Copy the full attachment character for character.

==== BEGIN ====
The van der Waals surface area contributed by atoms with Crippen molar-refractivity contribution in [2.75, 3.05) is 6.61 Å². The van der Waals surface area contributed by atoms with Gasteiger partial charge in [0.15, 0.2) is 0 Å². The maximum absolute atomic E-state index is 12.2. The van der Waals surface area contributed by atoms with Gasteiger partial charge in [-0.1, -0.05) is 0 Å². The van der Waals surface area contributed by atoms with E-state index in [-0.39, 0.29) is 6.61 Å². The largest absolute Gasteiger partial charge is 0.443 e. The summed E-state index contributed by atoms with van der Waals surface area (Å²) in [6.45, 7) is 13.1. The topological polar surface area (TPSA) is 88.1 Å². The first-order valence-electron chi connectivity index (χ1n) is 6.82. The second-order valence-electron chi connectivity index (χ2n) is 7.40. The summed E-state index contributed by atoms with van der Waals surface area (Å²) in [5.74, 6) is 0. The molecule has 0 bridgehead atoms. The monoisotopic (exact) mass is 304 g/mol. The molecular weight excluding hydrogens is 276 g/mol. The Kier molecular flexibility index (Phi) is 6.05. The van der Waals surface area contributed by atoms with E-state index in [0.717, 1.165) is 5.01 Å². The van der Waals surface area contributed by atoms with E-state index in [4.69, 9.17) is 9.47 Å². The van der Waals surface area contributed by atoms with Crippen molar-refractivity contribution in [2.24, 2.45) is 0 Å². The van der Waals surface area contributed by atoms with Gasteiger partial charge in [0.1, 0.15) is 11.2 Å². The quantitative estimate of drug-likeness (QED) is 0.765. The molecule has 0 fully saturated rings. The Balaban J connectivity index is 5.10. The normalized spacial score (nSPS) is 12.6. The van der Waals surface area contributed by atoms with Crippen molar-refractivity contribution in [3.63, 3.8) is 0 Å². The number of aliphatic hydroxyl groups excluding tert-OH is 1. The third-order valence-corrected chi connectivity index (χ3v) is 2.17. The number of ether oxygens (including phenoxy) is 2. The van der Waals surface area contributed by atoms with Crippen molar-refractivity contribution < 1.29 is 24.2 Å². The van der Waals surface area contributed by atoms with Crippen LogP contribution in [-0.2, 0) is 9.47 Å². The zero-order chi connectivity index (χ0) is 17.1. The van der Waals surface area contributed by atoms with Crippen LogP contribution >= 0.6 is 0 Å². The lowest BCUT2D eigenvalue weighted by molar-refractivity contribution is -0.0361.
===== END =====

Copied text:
The van der Waals surface area contributed by atoms with Crippen molar-refractivity contribution in [2.75, 3.05) is 6.61 Å². The van der Waals surface area contributed by atoms with Gasteiger partial charge in [0.15, 0.2) is 0 Å². The maximum absolute atomic E-state index is 12.2. The van der Waals surface area contributed by atoms with Gasteiger partial charge in [-0.1, -0.05) is 0 Å². The van der Waals surface area contributed by atoms with E-state index in [-0.39, 0.29) is 6.61 Å². The largest absolute Gasteiger partial charge is 0.443 e. The summed E-state index contributed by atoms with van der Waals surface area (Å²) in [6.45, 7) is 13.1. The topological polar surface area (TPSA) is 88.1 Å². The first-order valence-electron chi connectivity index (χ1n) is 6.82. The second-order valence-electron chi connectivity index (χ2n) is 7.40. The summed E-state index contributed by atoms with van der Waals surface area (Å²) in [5.74, 6) is 0. The molecule has 0 bridgehead atoms. The monoisotopic (exact) mass is 304 g/mol. The molecular weight excluding hydrogens is 276 g/mol. The Kier molecular flexibility index (Phi) is 6.05. The van der Waals surface area contributed by atoms with E-state index in [0.717, 1.165) is 5.01 Å². The van der Waals surface area contributed by atoms with E-state index in [4.69, 9.17) is 9.47 Å². The van der Waals surface area contributed by atoms with Crippen molar-refractivity contribution in [2.24, 2.45) is 0 Å². The van der Waals surface area contributed by atoms with Gasteiger partial charge in [0.1, 0.15) is 11.2 Å². The quantitative estimate of drug-likeness (QED) is 0.765. The molecule has 0 fully saturated rings. The Balaban J connectivity index is 5.10. The normalized spacial score (nSPS) is 12.6. The van der Waals surface area contributed by atoms with Crippen molar-refractivity contribution in [3.63, 3.8) is 0 Å². The number of aliphatic hydroxyl groups excluding tert-OH is 1. The third-order valence-corrected chi connectivity index (χ3v) is 2.17. The number of ether oxygens (including phenoxy) is 2. The van der Waals surface area contributed by atoms with Crippen molar-refractivity contribution < 1.29 is 24.2 Å². The van der Waals surface area contributed by atoms with Crippen LogP contribution in [-0.2, 0) is 9.47 Å². The zero-order chi connectivity index (χ0) is 17.1. The van der Waals surface area contributed by atoms with Crippen LogP contribution >= 0.6 is 0 Å². The lowest BCUT2D eigenvalue weighted by molar-refractivity contribution is -0.0361.